However, should the city have a year with relatively few, or relatively inexpensive, claims, its overall premium cost could decrease somewhat.
Unchanged by the switch to MIRMA is what McDanel described as the city’s “rich” basic insurance package, which pays 100 percent of monthly premiums for employees and 70 percent of premiums for employee families.
Councilman Jerry Riggs, who motioned for approval of the MIRMA offer, nevertheless warned the city employees in attendance that while the deal looked good, it was structured in such a way that could lead to unsustainable costs that might force municipal budget cuts or even layoffs.
“Does anybody really believe that premiums are going down next year?” Riggs asked. “We’re just kicking the can down the road.”
Other business on the council docket Monday included a special use permit request from Joe, Diana and James Richardson of Northwest Equipment Rental, which died on the floor for lack of a motion.
The Richardsons were asking permission to continue operating a construction equipment rental business at 201 East First St., which would required an exception to the existing C-2 general business zoning classification.
On Sept. 13 the Planning and Zoning Commission voted to recommend approval of the special-use request provided there were restrictions on the size of equipment displayed on the property.
Municipal staff, however, argued that the Richardsons’ proposal did not blend with “the character of the neighborhood,” which was described as a “gateway corridor into our community.”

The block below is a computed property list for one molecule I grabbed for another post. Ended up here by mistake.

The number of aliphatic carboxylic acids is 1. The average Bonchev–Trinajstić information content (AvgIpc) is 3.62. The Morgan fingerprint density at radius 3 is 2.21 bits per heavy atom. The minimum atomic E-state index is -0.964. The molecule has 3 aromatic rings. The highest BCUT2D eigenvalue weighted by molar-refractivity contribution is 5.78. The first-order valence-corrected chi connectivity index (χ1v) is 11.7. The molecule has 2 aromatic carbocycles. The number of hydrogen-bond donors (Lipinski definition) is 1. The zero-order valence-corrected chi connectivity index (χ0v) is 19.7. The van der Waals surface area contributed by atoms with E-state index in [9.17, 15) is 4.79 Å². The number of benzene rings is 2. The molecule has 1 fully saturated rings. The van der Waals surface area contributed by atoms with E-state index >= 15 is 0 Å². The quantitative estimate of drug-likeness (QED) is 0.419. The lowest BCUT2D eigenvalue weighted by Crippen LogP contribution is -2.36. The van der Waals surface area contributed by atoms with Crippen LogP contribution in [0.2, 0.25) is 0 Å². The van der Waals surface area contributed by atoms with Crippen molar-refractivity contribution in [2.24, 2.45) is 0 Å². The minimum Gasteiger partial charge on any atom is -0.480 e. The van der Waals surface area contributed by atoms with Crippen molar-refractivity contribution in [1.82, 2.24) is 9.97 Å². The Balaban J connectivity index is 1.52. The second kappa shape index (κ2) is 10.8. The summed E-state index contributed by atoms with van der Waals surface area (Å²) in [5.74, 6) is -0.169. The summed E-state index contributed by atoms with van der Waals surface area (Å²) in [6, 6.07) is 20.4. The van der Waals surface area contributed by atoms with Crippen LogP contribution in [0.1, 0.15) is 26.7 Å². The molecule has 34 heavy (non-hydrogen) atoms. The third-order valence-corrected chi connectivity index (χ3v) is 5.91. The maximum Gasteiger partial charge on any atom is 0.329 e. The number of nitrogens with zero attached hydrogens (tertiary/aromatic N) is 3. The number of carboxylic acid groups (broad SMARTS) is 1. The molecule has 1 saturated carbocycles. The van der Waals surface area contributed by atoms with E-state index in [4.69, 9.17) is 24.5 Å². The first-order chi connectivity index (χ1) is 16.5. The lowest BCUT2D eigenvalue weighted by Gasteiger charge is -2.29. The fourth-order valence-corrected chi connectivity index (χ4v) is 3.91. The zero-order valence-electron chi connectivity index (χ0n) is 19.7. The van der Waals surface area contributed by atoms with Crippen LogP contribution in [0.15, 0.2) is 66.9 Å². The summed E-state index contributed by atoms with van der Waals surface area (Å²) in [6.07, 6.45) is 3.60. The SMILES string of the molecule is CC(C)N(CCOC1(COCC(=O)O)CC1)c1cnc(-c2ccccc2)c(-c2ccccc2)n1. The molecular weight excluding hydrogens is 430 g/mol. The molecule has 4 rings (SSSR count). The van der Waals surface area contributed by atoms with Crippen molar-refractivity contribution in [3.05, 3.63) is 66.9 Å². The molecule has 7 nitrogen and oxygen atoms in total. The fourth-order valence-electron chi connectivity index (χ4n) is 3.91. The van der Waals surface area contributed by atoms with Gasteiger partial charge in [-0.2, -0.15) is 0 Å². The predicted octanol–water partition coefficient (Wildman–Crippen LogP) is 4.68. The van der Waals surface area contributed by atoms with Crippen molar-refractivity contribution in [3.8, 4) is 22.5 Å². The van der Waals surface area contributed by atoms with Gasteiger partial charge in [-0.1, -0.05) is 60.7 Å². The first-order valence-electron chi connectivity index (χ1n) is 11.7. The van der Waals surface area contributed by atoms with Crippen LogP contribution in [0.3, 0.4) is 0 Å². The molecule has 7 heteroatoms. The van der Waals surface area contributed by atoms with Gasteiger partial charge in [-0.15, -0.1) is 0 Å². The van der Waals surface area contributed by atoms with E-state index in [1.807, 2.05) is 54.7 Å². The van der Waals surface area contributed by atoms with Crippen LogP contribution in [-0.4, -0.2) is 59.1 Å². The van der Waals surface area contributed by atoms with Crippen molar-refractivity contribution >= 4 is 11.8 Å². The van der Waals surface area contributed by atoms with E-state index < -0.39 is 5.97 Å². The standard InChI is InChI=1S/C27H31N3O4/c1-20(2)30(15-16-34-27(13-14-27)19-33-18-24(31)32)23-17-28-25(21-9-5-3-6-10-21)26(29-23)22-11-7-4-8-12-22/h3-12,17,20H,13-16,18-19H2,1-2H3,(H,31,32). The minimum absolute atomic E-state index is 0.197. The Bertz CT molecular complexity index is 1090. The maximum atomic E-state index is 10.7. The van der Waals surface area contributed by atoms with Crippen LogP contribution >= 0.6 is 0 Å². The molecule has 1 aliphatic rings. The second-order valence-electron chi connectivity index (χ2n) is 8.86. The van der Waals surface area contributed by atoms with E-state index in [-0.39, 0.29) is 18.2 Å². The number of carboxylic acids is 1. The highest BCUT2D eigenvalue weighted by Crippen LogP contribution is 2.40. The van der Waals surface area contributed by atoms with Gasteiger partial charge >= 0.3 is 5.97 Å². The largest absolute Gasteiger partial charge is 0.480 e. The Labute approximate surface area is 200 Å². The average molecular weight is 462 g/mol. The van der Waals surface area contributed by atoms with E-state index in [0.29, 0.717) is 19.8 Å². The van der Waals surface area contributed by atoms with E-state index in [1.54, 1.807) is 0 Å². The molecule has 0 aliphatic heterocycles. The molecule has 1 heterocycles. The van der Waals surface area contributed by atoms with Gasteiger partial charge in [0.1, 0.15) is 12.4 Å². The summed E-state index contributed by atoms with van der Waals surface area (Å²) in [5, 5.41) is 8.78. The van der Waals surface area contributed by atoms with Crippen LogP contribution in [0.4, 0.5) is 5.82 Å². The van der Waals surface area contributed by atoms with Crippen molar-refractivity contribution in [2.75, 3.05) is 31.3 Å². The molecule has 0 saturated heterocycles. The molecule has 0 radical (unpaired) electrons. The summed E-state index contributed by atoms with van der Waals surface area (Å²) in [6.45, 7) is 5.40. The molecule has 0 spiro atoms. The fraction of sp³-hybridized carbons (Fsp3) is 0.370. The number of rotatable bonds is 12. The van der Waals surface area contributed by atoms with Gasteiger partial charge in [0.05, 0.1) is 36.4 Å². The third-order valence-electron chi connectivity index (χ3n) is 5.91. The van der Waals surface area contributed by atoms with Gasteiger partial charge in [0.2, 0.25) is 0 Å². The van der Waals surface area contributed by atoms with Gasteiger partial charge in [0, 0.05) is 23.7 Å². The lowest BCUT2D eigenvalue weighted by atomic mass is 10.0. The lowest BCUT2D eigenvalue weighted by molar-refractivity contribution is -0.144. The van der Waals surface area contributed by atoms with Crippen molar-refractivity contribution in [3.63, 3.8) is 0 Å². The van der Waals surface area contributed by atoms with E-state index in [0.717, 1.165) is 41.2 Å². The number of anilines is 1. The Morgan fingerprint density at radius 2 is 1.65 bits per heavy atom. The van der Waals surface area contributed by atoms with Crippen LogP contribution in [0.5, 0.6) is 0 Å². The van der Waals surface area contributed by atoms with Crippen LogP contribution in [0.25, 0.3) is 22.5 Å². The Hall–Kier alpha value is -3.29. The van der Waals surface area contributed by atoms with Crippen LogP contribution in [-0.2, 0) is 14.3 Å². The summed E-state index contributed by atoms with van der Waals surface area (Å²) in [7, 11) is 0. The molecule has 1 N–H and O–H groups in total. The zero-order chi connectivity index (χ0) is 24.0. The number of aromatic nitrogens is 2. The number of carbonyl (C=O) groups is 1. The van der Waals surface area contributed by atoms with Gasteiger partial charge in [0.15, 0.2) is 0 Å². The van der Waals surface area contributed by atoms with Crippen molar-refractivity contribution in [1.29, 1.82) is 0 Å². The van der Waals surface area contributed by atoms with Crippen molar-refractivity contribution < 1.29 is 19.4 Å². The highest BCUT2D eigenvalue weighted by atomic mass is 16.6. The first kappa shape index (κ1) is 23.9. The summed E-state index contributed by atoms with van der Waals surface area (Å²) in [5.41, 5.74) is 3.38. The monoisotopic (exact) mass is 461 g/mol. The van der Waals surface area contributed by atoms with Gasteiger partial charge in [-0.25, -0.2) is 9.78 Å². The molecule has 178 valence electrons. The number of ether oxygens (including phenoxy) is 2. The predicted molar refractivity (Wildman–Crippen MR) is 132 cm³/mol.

A second property-use item involved a request by MTE Properties to rezone a structure at 213 N. Vine St. from R-4 multi-family to C-2 general business district. The property has been used for several years as a warehouse by MTE Office Center.
While noting that the request may conflict with land-use guidelines set forth in the city’s comprehensive plan, municipal staff recommended approval based on the property’s longstanding history as an MTE facility.
A third land-use request, also approved, came from Jason and Renae Luke, who sought to rezone property at 200 N. Dewey St. from R-4 multi-family residential to C-2 general business.
The building in question formerly housed an auto parts business, a non-conforming use “grandfathered in” due to its existence before current zoning was enacted.
Municipal staff had recommended approval, noting that the comprehensive plan “does allow integration of limited office and convenience commercial within the high density residential area.”
On other fronts, the council passed an ordinance proposing increased procurement spending limits for selected municipal staff. The code revision increases the department head threshold from $1,000 to $2,000 and the city manager threshold from $5,000 to $10,000.
Additional business included:
• Passage of a proposed ordinance to amend the constitution of the Mozingo Lake Advisory Board so that it consists of five members appointed by the City Council, two members appointed by the Maryville R-II School District and two members appointed by the Nodaway County Commission.
The City Council would still have to ratify all those nominated to serve.
• Passage of an ordinance implementing a 10-percent increase for cabin rentals at Mozingo Lake Recreation Park along with a reduction in reserved recreational vehicle campsite fees from $35 a day ($25 off-season) to $25 a day ($18 off-season) with a one-time $10 reservation fee.
• Approval of a $54,442 contract with locally based DS Painting for painting and floor-coating work at the Mozingo Lake conference center.